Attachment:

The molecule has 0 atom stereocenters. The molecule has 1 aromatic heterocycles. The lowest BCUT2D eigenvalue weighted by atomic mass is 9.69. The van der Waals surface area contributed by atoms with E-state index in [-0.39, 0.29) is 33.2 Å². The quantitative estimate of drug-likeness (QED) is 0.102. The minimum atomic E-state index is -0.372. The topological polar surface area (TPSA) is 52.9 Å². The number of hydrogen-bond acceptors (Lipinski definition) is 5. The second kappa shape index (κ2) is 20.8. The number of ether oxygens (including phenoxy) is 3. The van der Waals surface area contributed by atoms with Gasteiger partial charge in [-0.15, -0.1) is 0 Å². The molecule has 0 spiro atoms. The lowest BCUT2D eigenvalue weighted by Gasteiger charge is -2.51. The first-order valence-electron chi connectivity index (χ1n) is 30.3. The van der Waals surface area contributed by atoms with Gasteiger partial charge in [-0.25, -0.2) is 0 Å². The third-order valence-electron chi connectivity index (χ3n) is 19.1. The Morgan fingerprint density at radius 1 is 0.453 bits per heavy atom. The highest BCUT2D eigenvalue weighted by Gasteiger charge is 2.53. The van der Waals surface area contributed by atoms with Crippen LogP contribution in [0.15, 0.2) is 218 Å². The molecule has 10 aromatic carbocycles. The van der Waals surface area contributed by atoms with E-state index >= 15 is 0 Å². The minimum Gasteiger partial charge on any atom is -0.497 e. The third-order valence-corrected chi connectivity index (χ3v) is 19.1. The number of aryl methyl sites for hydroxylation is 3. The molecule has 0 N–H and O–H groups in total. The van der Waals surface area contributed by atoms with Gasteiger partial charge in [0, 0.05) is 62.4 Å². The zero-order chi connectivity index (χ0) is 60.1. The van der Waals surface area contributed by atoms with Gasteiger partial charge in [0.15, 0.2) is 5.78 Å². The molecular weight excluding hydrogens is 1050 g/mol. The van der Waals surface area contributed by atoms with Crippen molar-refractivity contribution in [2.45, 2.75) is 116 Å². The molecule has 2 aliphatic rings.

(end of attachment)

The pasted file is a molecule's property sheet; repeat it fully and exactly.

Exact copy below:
The molecule has 0 atom stereocenters. The molecule has 1 aromatic heterocycles. The lowest BCUT2D eigenvalue weighted by atomic mass is 9.69. The van der Waals surface area contributed by atoms with E-state index in [-0.39, 0.29) is 33.2 Å². The quantitative estimate of drug-likeness (QED) is 0.102. The minimum atomic E-state index is -0.372. The topological polar surface area (TPSA) is 52.9 Å². The number of hydrogen-bond acceptors (Lipinski definition) is 5. The second kappa shape index (κ2) is 20.8. The number of ether oxygens (including phenoxy) is 3. The van der Waals surface area contributed by atoms with Gasteiger partial charge in [-0.15, -0.1) is 0 Å². The molecule has 0 spiro atoms. The lowest BCUT2D eigenvalue weighted by Gasteiger charge is -2.51. The first-order valence-electron chi connectivity index (χ1n) is 30.3. The van der Waals surface area contributed by atoms with Gasteiger partial charge in [-0.25, -0.2) is 0 Å². The third-order valence-electron chi connectivity index (χ3n) is 19.1. The Morgan fingerprint density at radius 1 is 0.453 bits per heavy atom. The highest BCUT2D eigenvalue weighted by Gasteiger charge is 2.53. The van der Waals surface area contributed by atoms with Crippen LogP contribution in [0.15, 0.2) is 218 Å². The molecule has 10 aromatic carbocycles. The van der Waals surface area contributed by atoms with E-state index >= 15 is 0 Å². The minimum Gasteiger partial charge on any atom is -0.497 e. The third-order valence-corrected chi connectivity index (χ3v) is 19.1. The number of aryl methyl sites for hydroxylation is 3. The molecule has 0 N–H and O–H groups in total. The van der Waals surface area contributed by atoms with Gasteiger partial charge in [0, 0.05) is 62.4 Å². The zero-order chi connectivity index (χ0) is 60.1. The van der Waals surface area contributed by atoms with Gasteiger partial charge in [0.15, 0.2) is 5.78 Å². The molecular weight excluding hydrogens is 1050 g/mol. The van der Waals surface area contributed by atoms with Crippen molar-refractivity contribution in [2.45, 2.75) is 116 Å². The molecule has 2 aliphatic rings.